Making the Most of Brexit

25th March 2019

Written by Rhea Simpson, Marketing Executive

The extent to which the British media has been fixated with Brexit for the past two years has become almost comical. Savvy brands are taking advantage of this by joining the conversation and offering commentary about anything from work and travel opportunities to the general state of Britain after we leave, making it hard not to worry about what the future holds.

So, if you don’t know whether to laugh or cry about the current political state of Britain, join us in briefly taking a lighthearted view, and sharing some of our favourite stunts all capitalizing off Brexit.

More Brexit Bus’s 

Everyone is familiar with the big red Brexit bus deployed by the Leave campaign. Thick black size 200 font spouting the infamous slogan “We send the EU £350m a month, let’s fund our NHS instead” (later discredited). The media buzz generated by this was enough to start a chain of branded stunts following the Brexit Bus theme:


Of all the things to worry about post Brexit – Three want their customers to know that roaming charges shouldn’t be one of them. Their bus states that they will foot the estimated £187m roaming charges bill if Britain does end up leaving the EU.

In 2013, Three dropped roaming charges altogether and it became their core marketing message– the stunt itself works to highlight that customers can still use their devices abroad without any additional fees.


This particular stunt was purely politically motivated – parking the bus outside Westminster, the charity said their aim was to highlight the ‘lies’ told by the Leave campaign and push the truth to the forefront of the media. The ‘Time for the Truth’ slogan was covered with more than 10,000 stickers which contained questions for the government from members of the public.


This fintech start up used a version of the ‘Brexit Bus’ to promote their launch in Europe. Using a blue bus allowed them to stay on brand and stand out amongst other big red Brexit buses that were launching.

The mobile-only banking service used this clever ploy to engage a younger audience by incorporating an issue that’s important this group (over 70% of 18-24-year olds voted remain).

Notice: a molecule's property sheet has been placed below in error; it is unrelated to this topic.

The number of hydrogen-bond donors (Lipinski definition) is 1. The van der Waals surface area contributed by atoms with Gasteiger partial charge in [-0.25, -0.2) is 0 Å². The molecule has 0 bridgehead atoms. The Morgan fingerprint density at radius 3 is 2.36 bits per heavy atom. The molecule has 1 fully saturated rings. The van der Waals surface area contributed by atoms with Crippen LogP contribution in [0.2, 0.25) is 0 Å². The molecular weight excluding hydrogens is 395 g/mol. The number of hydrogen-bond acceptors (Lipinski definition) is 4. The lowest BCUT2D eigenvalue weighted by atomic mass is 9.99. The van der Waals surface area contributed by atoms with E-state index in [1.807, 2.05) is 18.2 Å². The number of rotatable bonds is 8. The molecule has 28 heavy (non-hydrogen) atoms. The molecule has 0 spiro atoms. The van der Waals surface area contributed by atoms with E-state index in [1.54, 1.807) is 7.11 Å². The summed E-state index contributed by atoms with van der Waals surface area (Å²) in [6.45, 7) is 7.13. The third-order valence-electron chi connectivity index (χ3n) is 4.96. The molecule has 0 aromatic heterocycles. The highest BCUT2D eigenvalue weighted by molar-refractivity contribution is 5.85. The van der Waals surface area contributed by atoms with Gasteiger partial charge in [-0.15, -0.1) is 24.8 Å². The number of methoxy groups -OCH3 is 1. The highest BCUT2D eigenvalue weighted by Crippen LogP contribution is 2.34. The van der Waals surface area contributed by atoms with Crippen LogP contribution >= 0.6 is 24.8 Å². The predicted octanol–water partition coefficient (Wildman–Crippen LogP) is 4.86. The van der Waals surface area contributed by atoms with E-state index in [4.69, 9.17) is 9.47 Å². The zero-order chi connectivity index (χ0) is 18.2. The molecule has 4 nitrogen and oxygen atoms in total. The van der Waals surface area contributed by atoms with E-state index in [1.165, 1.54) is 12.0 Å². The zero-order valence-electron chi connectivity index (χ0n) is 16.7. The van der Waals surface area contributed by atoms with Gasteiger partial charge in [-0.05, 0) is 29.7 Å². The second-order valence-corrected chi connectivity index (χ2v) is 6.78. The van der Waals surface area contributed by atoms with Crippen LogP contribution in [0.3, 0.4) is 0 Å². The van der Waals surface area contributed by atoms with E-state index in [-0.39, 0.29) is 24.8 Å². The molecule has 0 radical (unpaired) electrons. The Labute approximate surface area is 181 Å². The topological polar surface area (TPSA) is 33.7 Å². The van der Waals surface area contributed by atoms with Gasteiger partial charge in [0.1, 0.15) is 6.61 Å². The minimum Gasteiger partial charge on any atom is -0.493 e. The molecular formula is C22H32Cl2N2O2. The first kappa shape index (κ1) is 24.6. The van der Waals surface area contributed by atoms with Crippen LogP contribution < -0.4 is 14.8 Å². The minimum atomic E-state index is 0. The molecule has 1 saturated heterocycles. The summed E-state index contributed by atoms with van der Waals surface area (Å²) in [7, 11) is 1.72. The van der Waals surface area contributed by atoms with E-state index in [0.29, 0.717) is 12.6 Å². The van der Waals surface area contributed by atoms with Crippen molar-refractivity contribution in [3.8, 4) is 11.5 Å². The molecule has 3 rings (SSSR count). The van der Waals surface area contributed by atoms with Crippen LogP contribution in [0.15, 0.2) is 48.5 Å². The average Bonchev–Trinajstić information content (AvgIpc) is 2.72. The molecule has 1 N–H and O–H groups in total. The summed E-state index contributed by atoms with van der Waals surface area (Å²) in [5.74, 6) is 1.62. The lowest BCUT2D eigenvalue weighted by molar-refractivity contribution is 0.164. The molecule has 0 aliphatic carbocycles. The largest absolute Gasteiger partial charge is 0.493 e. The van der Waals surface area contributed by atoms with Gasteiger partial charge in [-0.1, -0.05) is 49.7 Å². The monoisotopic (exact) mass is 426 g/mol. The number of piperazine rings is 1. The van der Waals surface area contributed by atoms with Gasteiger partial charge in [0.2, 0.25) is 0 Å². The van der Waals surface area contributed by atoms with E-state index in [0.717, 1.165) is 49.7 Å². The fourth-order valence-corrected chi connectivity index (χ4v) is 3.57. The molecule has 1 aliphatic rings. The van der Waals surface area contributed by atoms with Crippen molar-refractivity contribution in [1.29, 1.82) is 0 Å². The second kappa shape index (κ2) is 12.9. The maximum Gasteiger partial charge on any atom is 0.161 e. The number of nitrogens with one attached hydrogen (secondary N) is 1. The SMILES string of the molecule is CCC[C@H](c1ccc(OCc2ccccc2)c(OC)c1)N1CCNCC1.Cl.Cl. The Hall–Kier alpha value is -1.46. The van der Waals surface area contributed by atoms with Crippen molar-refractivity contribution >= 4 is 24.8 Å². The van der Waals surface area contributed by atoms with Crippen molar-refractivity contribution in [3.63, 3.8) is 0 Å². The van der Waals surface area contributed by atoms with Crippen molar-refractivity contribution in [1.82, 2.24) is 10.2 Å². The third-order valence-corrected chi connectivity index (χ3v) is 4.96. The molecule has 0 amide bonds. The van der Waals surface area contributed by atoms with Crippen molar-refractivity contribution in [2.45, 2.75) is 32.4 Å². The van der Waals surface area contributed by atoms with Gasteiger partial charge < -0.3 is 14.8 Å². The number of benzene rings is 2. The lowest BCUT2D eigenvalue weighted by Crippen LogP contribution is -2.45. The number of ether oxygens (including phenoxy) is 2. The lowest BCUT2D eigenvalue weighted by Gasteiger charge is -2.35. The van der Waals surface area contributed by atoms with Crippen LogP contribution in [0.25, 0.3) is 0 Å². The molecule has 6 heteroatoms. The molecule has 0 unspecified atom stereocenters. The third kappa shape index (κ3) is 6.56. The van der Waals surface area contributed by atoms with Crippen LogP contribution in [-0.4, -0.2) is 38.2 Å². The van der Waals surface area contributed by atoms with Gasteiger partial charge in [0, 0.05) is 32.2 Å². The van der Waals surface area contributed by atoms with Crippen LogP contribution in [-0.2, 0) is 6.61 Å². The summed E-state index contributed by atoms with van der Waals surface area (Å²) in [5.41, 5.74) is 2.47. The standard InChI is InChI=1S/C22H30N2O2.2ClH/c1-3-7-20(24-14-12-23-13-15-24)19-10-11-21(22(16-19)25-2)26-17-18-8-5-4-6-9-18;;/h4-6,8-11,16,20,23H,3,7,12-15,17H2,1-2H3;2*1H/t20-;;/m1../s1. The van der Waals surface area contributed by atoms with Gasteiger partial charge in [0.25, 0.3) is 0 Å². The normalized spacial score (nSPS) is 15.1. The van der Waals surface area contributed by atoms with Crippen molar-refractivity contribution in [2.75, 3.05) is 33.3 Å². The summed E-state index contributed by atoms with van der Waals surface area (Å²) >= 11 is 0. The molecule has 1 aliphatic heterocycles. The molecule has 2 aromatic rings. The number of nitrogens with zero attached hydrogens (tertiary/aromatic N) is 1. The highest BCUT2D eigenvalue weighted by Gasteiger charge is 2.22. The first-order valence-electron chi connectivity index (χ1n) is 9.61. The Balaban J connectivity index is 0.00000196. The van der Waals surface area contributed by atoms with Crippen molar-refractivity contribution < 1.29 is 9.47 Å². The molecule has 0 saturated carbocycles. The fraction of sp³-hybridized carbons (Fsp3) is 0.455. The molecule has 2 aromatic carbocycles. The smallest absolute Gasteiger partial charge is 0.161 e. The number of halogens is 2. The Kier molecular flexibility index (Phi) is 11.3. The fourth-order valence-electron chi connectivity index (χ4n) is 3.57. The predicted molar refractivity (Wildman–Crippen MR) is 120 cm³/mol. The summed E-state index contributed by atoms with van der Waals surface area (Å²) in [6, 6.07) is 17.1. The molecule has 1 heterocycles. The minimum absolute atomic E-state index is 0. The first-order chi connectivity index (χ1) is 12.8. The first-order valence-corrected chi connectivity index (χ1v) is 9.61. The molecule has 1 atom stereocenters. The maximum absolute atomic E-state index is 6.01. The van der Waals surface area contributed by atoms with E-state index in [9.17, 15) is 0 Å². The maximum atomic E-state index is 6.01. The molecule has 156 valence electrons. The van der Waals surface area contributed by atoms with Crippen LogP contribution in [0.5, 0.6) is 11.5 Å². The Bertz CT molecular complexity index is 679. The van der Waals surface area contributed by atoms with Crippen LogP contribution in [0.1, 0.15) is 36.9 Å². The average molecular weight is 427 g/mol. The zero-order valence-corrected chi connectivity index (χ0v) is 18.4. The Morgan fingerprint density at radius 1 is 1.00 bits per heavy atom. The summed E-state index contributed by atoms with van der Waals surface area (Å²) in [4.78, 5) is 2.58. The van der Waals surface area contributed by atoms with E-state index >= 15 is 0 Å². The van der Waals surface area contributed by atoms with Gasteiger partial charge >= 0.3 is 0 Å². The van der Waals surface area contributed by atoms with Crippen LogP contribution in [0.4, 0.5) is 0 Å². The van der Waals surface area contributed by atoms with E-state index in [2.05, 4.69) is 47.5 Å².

Channel 4

‘Take back remote control’ was used by Channel 4 to promote their programme starring Benedict Cumberbatch about the questionable tactics used by the ‘Leave campaign’ during the referendum in 2016. The installation was taken all over the UK – unlike other activations which remained in London.

Many people argue that the Brexit bus and its bold claim about the NHS was what swayed the referendum for many – so it’s easy to see why so many marketing stunts have followed in the same suit. If a bus can influence people’s voting habits, then surely it can entice them to watch a TV show?

Brexit Shop 

Costupper was a pop-up in Peckham launched by the People’s Vote campaign for Black Friday which sold the ‘worst deals in Europe’. At the ‘inconvenience’ store you could get some Price-Up Krispies, Conman’s Mustard, grab a copy of The Hard Times and check your diminishing bank balance. The familiarity of a corner shop combined with the reality of Brexit is a perfect example of marketing teams drawing attention to a subject of notoriety.


If you’re looking for an outlet for your Brexit frustrations, Gymbox has a class for you! Their Brexit inspired fitness class has a circuit featuring a Boris Johnson punching bag, ‘Corbyn Ju-Jitsu Throw’ weight-throwing, ‘The Jacob-Rees Logg Lift’ and ‘The Theresa May Sack Race’.

A humorous approach to Brexit that’s highly topical amongst its central London members and allows people to sweat out their worries whilst getting fit at the same time.


The international betting company released some provocative pieces in Ireland drawing similarities between the drawn-out Brexit negotiations and the rugby rivalry. One read, “Dear England, sorry for he last two years of pain, suffering and humiliation. Another 798 and we’ll be even – PaddyPower”.
In addition to these posters, Paddy Power also launched a pop-up passport office, a reference to the surge in Irish passport applications following the referendum.

With Brexit still at the core of all political and social debates (and the deadline extended), we’re sure there are many Brexit-themed stunts to come and we can’t wait to see which brand tackles it next!